A two-way ANOVA revealed no interactive effect between CHC and pH with respect to breathing frequency (P=0.962) and episodes per minute(P=0.662) suggesting that CHC did not alter the sensitivity (gain;slope) of the response to changes in aCSF pH. However, further analysis revealed that the slope of the breathing frequency response curve in Fig. 1A wasgreater(P=0.028) in the CHC group (slope=–18.8±3.8 fictive breaths min–1 pH unit–1) than in the control group (–2.2± 4.9 fictive breaths min–1 pH unit–1).
Series 2 (midbrain transection in vitro)
In this series, consistent with the data in series 1, CHC caused an increase, compared with the control group, in fictive breathing frequency at each pH level (Fig. 2A; P<0.001). These differences were a result of an increase in the number of fictive episodes per minute (Fig. 2B; P<0.001) rather than the number of fictive breaths per episode (Fig. 2C). Midbrain transection had no effect on the frequency response to altered aCSF pH in either the control (P=0.901) or CHC (P=0.803) groups(Fig. 2A). By contrast,midbrain transection caused a significant increase (P=0.008) in the number of fictive episodes per minute in the control group at pH levels of 8.0 and 7.8. This increase did not translate into an increase in fictive breathing frequency because of the non-significant trend for transection to reduce the number of fictive breaths per episode in the control group (P=0.218; Fig. 2C).
With respect to fictive breathing frequency and episodes per minute, the results of the three-way ANOVA did not reveal any interactive effects between CHC, transection and pH. However, further analysis revealed that the slope of the breathing frequency response curve (pre-transection) in Fig. 2A was greater(P=0.016) in the CHC group (slope=–15.1±3.8 fictive breaths min–1 pH unit–1) than in the control group (–4.2±1.6 fictive breaths min–1 pH unit–1). There was also a significant (P=0.014;three-way ANOVA) interaction between CHC, pH and transection with respect to fictive episodes per minute.
Series 3 (breathing during the 9 days of CHC)
Series 4 (hypercapnic ventilatory responses in vivo)
Exposure to acute hypercapnia in vivo, with the midbrain intact,caused a significant increase in breathing frequency in both the control(P<0.001) and CHC (P=0.002) animals(Fig. 4A, asterisks). This was mediated by an increase in the number of breaths per episode (control, P<0.001; CHC, P=0.004; Fig. 4B) rather than the number of episodes per minute (Fig. 4C). There was no effect of CHC on breathing frequency(P=0.342), breaths per episode (P=0.579) or episodes per minute (P=0.218).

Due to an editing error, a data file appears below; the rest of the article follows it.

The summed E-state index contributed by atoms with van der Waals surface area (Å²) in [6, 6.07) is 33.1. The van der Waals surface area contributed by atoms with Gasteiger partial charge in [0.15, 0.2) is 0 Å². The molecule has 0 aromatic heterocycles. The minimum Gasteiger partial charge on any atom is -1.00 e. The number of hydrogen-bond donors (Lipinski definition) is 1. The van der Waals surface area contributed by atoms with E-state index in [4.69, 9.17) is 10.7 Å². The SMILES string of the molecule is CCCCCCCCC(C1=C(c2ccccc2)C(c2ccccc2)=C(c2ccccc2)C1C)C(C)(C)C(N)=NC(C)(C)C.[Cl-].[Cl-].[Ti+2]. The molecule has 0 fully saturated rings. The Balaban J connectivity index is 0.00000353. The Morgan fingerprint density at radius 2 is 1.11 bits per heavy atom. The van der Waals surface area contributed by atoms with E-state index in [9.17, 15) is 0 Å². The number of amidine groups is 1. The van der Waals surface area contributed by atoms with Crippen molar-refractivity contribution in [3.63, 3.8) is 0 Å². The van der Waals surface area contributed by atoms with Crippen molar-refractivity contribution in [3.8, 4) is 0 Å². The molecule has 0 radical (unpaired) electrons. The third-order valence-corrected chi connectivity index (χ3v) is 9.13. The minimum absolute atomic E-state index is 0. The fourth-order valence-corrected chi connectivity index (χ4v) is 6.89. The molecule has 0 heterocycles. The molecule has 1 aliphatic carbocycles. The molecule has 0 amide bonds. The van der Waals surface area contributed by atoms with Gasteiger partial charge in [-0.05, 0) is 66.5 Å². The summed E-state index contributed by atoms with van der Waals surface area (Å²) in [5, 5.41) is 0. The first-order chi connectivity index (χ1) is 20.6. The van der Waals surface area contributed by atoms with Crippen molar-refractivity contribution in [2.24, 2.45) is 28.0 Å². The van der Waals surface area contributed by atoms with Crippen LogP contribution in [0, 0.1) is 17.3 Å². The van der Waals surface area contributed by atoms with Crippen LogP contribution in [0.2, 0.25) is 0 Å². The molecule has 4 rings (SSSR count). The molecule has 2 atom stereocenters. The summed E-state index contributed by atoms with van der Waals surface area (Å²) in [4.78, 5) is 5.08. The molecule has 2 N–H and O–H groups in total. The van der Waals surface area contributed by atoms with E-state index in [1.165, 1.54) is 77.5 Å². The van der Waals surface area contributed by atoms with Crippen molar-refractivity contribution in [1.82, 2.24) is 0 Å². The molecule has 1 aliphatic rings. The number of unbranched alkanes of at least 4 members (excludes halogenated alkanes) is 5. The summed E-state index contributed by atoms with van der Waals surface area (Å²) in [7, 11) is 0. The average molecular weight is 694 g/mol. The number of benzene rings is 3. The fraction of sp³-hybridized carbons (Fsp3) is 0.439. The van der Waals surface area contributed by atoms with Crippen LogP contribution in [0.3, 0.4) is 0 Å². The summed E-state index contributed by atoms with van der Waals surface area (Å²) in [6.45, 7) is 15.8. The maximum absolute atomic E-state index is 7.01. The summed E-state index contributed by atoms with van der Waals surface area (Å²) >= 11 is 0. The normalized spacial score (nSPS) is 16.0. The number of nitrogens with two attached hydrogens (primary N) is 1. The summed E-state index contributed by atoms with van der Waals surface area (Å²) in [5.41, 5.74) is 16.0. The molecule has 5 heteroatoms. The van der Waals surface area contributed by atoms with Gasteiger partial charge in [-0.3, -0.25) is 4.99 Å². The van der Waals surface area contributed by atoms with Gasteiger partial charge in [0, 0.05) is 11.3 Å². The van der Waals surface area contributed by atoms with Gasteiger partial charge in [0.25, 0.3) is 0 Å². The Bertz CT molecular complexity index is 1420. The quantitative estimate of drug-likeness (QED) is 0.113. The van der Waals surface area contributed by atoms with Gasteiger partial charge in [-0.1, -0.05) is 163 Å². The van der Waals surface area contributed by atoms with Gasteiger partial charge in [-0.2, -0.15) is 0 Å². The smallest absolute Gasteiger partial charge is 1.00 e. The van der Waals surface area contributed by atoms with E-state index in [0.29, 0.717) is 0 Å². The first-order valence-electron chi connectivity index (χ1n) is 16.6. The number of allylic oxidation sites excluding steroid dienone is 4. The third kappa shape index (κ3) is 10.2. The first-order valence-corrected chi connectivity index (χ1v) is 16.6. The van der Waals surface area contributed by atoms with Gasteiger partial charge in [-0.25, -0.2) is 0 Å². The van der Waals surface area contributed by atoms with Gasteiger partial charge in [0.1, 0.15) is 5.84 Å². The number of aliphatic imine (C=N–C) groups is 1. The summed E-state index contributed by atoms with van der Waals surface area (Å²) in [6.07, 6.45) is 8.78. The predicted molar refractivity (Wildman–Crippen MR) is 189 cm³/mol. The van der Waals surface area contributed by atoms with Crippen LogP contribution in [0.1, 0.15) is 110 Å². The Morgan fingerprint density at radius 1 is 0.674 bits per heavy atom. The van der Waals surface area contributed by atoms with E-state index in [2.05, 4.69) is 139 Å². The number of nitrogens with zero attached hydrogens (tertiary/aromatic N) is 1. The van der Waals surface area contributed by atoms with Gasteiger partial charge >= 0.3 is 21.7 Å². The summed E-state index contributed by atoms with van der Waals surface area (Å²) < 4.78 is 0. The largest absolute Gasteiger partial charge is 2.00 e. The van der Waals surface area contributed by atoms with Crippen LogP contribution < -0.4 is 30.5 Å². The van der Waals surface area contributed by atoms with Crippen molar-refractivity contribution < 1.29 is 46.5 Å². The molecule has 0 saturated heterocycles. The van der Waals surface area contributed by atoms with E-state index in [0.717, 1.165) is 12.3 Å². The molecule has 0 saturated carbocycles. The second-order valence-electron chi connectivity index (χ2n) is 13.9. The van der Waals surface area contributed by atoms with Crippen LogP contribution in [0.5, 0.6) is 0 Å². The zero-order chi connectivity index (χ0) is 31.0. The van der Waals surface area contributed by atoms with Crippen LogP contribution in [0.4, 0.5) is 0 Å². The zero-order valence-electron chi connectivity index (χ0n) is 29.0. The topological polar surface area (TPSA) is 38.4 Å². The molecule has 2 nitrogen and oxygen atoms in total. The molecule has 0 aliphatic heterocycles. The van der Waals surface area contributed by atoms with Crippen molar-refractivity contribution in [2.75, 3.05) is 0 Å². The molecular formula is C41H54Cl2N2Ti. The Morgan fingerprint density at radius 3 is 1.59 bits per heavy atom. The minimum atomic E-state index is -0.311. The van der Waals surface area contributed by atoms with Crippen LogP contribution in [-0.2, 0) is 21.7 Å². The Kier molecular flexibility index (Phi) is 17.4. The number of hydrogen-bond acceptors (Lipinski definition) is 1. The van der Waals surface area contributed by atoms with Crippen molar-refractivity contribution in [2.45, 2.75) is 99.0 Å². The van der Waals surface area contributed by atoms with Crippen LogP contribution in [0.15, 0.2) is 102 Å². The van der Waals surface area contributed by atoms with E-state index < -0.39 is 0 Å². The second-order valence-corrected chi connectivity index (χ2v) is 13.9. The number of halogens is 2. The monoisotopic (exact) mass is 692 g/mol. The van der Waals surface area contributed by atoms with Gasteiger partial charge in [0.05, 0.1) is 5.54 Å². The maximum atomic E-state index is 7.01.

Following transection of the midbrain, acute hypercapnia caused a large increase in breathing frequency (Fig. 4A, asterisks; control and CHC; P<0.001) that was mediated by changes in the number of episodes per minute(Fig. 4C, asterisks; control, P=0.001; CHC, P=0.017). In both the control and CHC groups,midbrain transection caused a significant increase in breathing frequency(Fig. 4A, double daggers; P<0.001) and episodes per minute(Fig. 4C, double daggers; P=0.023) as well as a significant decrease in the number of breaths per episode (Fig. 4B, double daggers; P<0.001). Acute hypercapnia did not alter breath amplitude in either group both before and after midbrain transection(Fig. 4D). In the CHC group,midbrain transection caused a significant decrease in breath amplitude when the animals were breathing 4.5% and 5.5% CO2(P<0.001).
The total ventilation index (breathing frequency × breath amplitude)increased in all groups in response to acute hypercapnia(Fig. 4E, asterisks;0.001<P<0.015). CHC had no effect on total ventilation(P=0.585) but midbrain transection caused a significant increase in both groups (Fig. 4E, double daggers; P<0.001).
Breath duration increased in the CHC group during exposure to acute hypercapnia before brain transection (Fig. 4F, asterisks; P<0.001). This did not occur in the control group (P=0.096). Brainstem transection caused a significant decrease in breath duration in both groups(Fig. 4F, double daggers; P<0.001).
Series 5 (olfactory denervation in vivo)
Fig. 5A,C illustrates that,during the acute hypercapnic breathing trials, breathing frequency increased during exposure to 5% CO2 in control and CHC toads(P<0.001). Upon return to air (CO2-off), breathing frequency increased in both groups in an identical manner (P=0.975). Following olfactory denervation, breathing frequency increased during exposure to 5% CO2 in both the control(Fig. 5B) and CHC(Fig. 5D) groups. However, upon return to air (CO2-off) the breathing frequency in the denervated animals did not change in the control group(Fig. 5B; P=1.00) but decreased in the CHC group (Fig. 5D; P<0.001).
Chronic hypercapnia increases central pH/CO2-sensitive fictive breathing
One of the major results of this study was that central pH/CO2chemoreceptor-sensitive fictive breathing was enhanced by CHC. CHC caused an increase in the offset of the response to altered aCSF pH such that the level of activity (fictive breathing frequency) was elevated for any given level of pH. This enhancement was mediated by a change in the number of episodes per minute rather than breaths per episode, suggesting differential regulation or modulation of these two variables following CHC. The different slopes of the pH dose–response curves suggest that CHC may have also caused an increase in the gain (sensitivity) of pH-sensitive fictive breathing to a reduction in aCSF pH. However, this suggestion is tempered by the fact that there was no interactive effect of pH and CHC when the data were compared with a two-way ANOVA.